On Dec. 28, 2020, the New York Stock Exchange (NYSE) proposed amendments to its rules requiring shareholder approval prior to the issuance of securities to Related Parties or in excess of 20% of the issuer’s voting power or outstanding common stock. The proposed amendments would largely cement temporary waivers to these rules implemented as a result of COVID-19 (currently scheduled to last through March 31) designed to make it easier for issuers to raise necessary capital in private placement transactions, and will bring the NYSE’s shareholder approval requirements more closely in line with Nasdaq’s.

Section 312.03(b) of the NYSE Listed Company Manual (the Related Party Rule) requires shareholder approval prior to the issuance of common stock, or securities convertible into or exercisable for common stock, to (i) a director, officer or substantial security holder of the issuer (each a Related Party); (ii) a subsidiary, affiliate or other closely related person of a Related Party; or (iii) any company or entity in which a Related Party has a substantial direct or indirect interest, if the number of such securities exceeds 1% of the voting power or shares of common stock outstanding prior to such issuance. An exception to the Related Party Rule (the 5% Exception) permits cash sales to Related Parties who are substantial security holders (and are not otherwise related to the issuer) for up to 5% of the issuer’s outstanding voting power or common stock, at a price that is no less than the current market price. The amendments proposed by the NYSE would amend the Related Party Rule in several respects, as outlined below.

Amendments to the Related Party Rule

  1. While shareholder approval would still be required for issuances of securities to Related Parties themselves, the amendments to the Related Party Rule would no longer require shareholder approval for issuances to subsidiaries, affiliates or other closely related persons of a Related Party, or to entities in which a Related Party has a substantial interest (except where a Related Party has a 5% or greater interest in the counterparty, as described below).
  2. Issuances of securities to Related Parties for cash where the price equals or exceeds the current market price would no longer require shareholder approval.
  3. Shareholder approval would be required for any transaction or series of related transactions in which a Related Party has a 5% or greater interest (or such persons collectively have a 10% or greater interest), directly or indirectly, in the company or assets to be acquired or in the consideration to be paid in the transaction, where the securities issued could result in an increase in outstanding common shares of 5% or more.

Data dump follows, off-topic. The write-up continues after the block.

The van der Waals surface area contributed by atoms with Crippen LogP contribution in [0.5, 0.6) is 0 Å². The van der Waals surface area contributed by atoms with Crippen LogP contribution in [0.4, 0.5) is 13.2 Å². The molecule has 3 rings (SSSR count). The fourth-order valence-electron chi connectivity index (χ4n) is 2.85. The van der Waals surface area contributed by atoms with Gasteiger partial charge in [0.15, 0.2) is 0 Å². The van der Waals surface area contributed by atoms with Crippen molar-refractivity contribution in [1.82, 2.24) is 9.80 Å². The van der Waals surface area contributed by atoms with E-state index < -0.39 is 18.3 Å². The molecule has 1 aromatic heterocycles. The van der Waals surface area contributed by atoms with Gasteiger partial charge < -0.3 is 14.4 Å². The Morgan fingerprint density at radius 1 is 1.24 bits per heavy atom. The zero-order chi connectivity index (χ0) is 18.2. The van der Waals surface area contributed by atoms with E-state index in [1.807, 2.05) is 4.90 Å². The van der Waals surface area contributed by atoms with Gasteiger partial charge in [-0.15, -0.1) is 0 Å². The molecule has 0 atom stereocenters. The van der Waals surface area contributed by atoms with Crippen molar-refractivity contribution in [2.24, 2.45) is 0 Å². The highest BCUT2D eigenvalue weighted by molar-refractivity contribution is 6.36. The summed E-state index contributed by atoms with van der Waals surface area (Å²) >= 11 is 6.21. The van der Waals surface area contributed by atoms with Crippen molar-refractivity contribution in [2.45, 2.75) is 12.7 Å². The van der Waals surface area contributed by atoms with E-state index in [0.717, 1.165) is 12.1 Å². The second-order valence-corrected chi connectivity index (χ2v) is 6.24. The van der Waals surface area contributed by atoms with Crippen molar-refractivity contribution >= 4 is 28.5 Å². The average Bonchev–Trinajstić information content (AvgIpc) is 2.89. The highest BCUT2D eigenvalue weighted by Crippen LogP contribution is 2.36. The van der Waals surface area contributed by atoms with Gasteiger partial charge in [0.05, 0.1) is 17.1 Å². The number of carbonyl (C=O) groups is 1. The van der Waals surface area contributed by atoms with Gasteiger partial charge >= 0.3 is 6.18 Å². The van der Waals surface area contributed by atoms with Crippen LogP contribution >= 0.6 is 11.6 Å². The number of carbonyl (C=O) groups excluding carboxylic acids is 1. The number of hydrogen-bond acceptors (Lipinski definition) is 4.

4. Certain exceptions that would no longer be needed as a result of the amendments to the Related Party Rule would be deleted, including (i) the 5% Exception and (ii) certain exemptions for early stage companies.

20% Rule

Section 312.03(c) of the NYSE Listed Company Manual (the 20% Rule) requires shareholder approval prior to the issuance of common stock, or securities convertible into or exercisable for common stock, in excess of 20% of the issuer’s voting power or shares of common stock outstanding prior to such issuance. In addition, the 20% Rule provides exceptions for (i) any public offering for cash and (ii) any bona fide private financing involving a sale of the company’s securities for cash at a price no less than the current market price. A “bona fide private financing” refers to a sale to a registered broker-dealer or where the issuer sells the securities to multiple purchasers, and no one such purchaser acquires more than 5% of the issuer’s voting power or common stock. The amendments proposed by the NYSE would amend the 20% Rule in several respects, as outlined below.

Amendments to the 20% Rule

  1. The exception for a bona fide private financing would be replaced to say any “other financing (that is not a public offering for cash) in which the company is selling securities for cash,” thereby eliminating the 5% limit for any single purchaser participating in the transaction.
  2. The proposed amendments to the 20% Rule also provide that if any of the proceeds of such a financing will be paid in an acquisition and the securities generating such proceeds when combined with any securities issued in connection with such acquisition exceed 20% of the issuer’s voting power or shares of common stock outstanding prior to such issuance, shareholder approval will be required.

Remaining Shareholder Protections

Despite these amendments, there would continue to be significant protections for shareholders with respect to a company’s sale of securities. For instance, the NYSE is also proposing to strengthen the language in Section 314.00 of the NYSE Listed Company Manual to require that any related party transaction (defined for purposes of Section 314.00 as transactions required to be disclosed pursuant to Item 404 of Regulation S-K under the Securities Exchange Act or, in the case of foreign private issuers, pursuant to Form 20-F, Item 7.B) be approved by the issuer’s audit committee or another body of independent directors. Furthermore, any issuance that gives rise to a change of control would still be subject to shareholder approval under Section 312.03(d). Lastly, any sale of stock to an employee, director or service provider will continue to be subject to the equity compensation rules in Section 303A.08 of the NYSE Listed Company Manual.